William G. Hobbs
|William George Hobbs|
A self-portrait of William Hobbs
|Born||16 May 1927
Alderney, Channel Islands
|Died||29 September 2012
Brandon, Manitoba, Canada.
|Education||Duke of York's Royal Military School, Dover, Kent,
Devonport High School,(Evacuated to Penzance from Plymouth),
West of England Academy of Art
University of Saskatchewan.
Pan American University,
Banff School of Fine Arts,
|Occupation||Physician, surgeon, and artist|
|Parent(s)||Frederick Walter Haydn Hobbs, Anna Helena Hobbs(nee.Froseler)|
His family moved around considerably due to his father’s career in the British Army. The family eventually settled in his fathers home town of Plymouth in the county of Devon. During the Second World War, William along with his three brothers Frederick, John and Dennis were evacuated from blitz-torn Plymouth to Penzance. Just after Victory in Europe, but still during World War II, William did his military service and received a scholarship to study medicine. He went to Bristol University where he also realized and developed a talent for art. His sketches and paintings were admired by art teachers at the University who advised him to study art rather than medicine. Nonetheless, William Hobbs graduated from Bristol with a degree as a general practitioner in medicine. He then joined the Royal Navy in the tradition of his family and became a ship's surgeon in 1950.
William Hobbs emigrated to Canada in 1959. In Canada he began a career as a physician and surgeon in the village Gainsborough, Saskatchewan and became a respected physician in the southeast Saskatchewan and southwestern Manitoba area. Notwithstanding the considerable demands in time alone imposed upon him by his role in this rural community, he managed to develop a technical skill in painting which won him first prize in a major Canadian art show in 1978. William Hobbs also attended courses at the Pan American University, Banff School of Fine Arts, and the Emma Lake Campus at the University of Saskatchewan.
He took the first place at the Fifth Texas International Art Show in 1976 and second place at the seventh in 1978. He has been honoured with a number of one-man shows, as well as having his work selected for showing at the International Grand Prix of contemporary Art in Monte Carlo. His work was on exhibit at the winter garden pavilion in December 1978, under the high patronage of the Sovereign Prince and Princess of Monaco. Much of Hobbs's work reflects the influence his immigration had on him, as is portrayed in a series consisting of six major works on that subject. His work is in many North American and European collections and also in those of Mitsubishi Ltd., Marubeni Ltd. and Tohoku Electric Power of Japan, and other collections internationally.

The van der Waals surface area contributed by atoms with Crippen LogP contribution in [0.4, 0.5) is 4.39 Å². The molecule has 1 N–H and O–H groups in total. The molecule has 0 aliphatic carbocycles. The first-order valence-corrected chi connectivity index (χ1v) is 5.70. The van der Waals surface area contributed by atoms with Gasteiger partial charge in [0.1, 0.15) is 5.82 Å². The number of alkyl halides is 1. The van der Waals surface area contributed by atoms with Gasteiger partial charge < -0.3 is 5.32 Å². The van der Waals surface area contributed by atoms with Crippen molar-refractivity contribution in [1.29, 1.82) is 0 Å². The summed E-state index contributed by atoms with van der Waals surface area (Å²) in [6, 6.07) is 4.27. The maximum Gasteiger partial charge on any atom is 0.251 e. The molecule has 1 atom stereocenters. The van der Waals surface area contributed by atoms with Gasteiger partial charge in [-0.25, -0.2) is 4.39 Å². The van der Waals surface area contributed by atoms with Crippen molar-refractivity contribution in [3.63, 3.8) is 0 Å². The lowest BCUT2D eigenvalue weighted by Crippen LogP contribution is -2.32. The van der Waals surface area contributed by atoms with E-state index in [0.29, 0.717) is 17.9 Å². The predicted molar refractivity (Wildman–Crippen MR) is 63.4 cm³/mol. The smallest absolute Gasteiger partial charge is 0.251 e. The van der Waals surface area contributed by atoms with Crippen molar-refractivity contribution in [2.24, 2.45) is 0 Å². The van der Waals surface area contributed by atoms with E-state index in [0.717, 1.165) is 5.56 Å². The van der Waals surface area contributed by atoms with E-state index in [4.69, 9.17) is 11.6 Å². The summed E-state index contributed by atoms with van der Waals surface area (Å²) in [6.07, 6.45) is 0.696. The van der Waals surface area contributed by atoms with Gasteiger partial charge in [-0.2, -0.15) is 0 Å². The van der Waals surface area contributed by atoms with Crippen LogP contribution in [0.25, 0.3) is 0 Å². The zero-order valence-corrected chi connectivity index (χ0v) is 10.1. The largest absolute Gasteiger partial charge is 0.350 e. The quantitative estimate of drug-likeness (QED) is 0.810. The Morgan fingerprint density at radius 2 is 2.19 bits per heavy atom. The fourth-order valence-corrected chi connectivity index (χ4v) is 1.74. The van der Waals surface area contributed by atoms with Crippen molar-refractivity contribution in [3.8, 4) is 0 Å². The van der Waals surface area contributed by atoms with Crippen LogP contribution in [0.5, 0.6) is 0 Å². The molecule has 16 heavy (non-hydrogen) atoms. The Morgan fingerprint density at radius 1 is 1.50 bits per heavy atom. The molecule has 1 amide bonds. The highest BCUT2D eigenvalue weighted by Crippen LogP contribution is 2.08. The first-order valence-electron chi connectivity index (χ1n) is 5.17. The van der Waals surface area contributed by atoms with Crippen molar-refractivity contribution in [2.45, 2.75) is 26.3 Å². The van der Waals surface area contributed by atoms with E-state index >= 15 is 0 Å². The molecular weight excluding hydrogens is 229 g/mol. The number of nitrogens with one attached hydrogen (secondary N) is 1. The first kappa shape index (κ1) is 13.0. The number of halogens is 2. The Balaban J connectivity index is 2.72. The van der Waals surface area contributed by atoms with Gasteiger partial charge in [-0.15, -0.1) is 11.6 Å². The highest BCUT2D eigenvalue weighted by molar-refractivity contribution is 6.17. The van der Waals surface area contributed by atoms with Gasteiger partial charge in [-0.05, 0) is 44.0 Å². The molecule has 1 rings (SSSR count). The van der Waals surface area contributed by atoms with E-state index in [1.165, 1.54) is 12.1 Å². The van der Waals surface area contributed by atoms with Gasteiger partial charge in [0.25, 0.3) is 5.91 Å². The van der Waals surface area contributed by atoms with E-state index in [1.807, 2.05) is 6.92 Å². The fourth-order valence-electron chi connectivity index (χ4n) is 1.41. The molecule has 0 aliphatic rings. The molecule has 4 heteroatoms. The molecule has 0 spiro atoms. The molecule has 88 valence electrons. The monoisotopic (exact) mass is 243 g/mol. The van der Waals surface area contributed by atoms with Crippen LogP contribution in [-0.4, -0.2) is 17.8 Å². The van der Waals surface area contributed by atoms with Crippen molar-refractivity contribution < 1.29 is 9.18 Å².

He served as Mayor of Gainsborough, Saskatchewan in the 1970s. During his term as Mayor, he was instrumental in having a swimming pool built.
There’s a little Rembrandt in paintings by William Hobbs, and fans and spectators always look for in his work. Rembrandt is the nickname of the little Jack Russell Terrier that often appears in Williams railway paintings. It's a nod to the master Rembrandt, who placed a similar dog, darkly lit, in his most famous painting, The Night Watch. But in Hobbs’s paintings, the dog doesn't scurry around musketeers in plumed hats and sashed waists but around old steam engine trains and train stations.
William Hobbs is second eldest of four brothers. The third eldest is an eminent professor of chemical immunology (retired), and his name is John Raymond Hobbs
- http://canadaartist.googlepages.com/home2/ reference to his birthplace
- Alderney, Map, Published by Directorate of Military Survey.
-  Banff School of Fine Arts Website
- Redekop, Bill (November 27, 2006). "Artist of the age of rail: Bill Hobbs's meticulous paintings chronicle a bygone era". Winnipeg Free Press. Retrieved 2008-07-08.